June 30, 2012
by: Tony Cartalucci
June 27, 2012
Once again the Western press preys on the ignorance of the population as a whole, freely admitting that a Turkish jet entered Syrian airspace (later confirmed here) but was “a mile into international waters” by the time it was shot down.
The F-4 fighter jet, the newest of which are already around 30 years old, has a top speed of mach 2.2, or 1,600 mph/2,500 kph. That means in one minute it can travel 26 miles – or nearly one mile ever 2 seconds.
Any anti-aircraft weapon fired against Turkey’s admittedly “off course” fighter aircraft would have certainly been fired while the aircraft was well within Syrian airspace with the fired ordnance airborne and on course to intercepting the aircraft before the aircraft traveled back over international waters. Turkey’s claim of being “a mile” within international airspace may seem reasonable to the average reader accustomed to traveling at speeds where a mile is relatively far, but in terms of air combat, a mile equates to seconds.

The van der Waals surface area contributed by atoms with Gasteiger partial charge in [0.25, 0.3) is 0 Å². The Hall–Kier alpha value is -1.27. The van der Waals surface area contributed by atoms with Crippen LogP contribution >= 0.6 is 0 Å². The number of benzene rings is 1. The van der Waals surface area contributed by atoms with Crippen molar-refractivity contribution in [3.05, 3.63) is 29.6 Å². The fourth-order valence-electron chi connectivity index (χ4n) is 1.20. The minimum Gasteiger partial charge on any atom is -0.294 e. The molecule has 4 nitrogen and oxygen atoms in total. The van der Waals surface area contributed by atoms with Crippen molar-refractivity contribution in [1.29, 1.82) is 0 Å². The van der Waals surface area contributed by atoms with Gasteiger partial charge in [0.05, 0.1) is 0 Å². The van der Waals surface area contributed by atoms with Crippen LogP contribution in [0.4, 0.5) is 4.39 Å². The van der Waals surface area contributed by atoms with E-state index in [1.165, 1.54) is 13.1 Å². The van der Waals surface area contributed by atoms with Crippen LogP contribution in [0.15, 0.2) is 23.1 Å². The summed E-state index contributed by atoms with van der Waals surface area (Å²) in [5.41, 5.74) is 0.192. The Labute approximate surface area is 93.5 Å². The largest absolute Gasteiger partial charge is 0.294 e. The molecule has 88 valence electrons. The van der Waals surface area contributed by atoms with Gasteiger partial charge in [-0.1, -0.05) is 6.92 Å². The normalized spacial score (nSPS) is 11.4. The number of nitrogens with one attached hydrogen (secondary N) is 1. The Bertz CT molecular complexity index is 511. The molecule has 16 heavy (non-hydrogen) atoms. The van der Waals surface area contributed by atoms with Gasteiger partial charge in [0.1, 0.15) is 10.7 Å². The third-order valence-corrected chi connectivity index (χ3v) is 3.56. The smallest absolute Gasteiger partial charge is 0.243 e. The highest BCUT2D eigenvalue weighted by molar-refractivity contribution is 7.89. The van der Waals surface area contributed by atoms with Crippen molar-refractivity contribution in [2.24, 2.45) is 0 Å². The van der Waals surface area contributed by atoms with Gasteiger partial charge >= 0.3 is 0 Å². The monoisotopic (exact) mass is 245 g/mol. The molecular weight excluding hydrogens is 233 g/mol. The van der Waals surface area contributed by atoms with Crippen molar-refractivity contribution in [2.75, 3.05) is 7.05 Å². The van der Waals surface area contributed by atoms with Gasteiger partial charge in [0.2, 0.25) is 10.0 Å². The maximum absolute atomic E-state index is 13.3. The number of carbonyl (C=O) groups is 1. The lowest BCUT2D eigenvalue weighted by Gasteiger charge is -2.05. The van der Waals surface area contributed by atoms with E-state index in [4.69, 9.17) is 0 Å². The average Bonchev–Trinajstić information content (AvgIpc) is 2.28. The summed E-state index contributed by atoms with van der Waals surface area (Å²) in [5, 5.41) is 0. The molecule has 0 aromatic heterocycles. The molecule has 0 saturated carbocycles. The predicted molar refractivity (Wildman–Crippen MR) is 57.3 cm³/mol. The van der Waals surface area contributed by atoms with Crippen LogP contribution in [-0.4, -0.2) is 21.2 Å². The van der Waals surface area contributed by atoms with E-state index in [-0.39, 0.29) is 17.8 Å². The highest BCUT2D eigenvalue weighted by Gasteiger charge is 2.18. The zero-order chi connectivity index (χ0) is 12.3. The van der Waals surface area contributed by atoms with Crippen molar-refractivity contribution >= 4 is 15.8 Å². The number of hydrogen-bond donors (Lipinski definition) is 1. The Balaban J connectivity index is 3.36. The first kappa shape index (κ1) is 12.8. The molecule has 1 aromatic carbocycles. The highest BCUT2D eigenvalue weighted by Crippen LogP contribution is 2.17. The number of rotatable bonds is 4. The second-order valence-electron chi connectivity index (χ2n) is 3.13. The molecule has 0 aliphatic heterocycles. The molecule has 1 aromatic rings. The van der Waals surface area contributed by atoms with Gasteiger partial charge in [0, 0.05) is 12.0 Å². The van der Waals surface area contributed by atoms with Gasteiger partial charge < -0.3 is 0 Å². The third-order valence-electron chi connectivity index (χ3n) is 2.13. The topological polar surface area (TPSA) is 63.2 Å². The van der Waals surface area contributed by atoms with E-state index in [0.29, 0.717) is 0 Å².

Turkey, acutely aware of the immense tensions it itself has cultivated with neighboring Syria, exercised reckless abandon by traveling so closely to Syrian airspace. What readers may also be unaware of is the role US-built F-4’s play in scouting out and neutralizing air defense systems. Designated “wild weasels,” F-4’s had been extensively used in the opening phases of war against Iraq in 1991, flying 2,596 sorties, firing more than 1,000 air-to-ground missiles, and destroying more than 200 targets in a campaign aimed at destroying Iraqi air defenses.
Perhaps hoping the average reader is profoundly ignorant to how speeds, trajectories, and weapons of modern warfare work, the press has attempted to portray the downing of the F-4 as a provocative act carried out entirely over international waters.
In reality, Turkey’s jet was fired upon in Syrian airspace, by its own account, as it was supposedly in “international space” for only one or two seconds before finally being struck. Syria claims the entire event took place over Syrian waters – a claim NATO has been unable to refute with anything more substantial than mere rhetoric.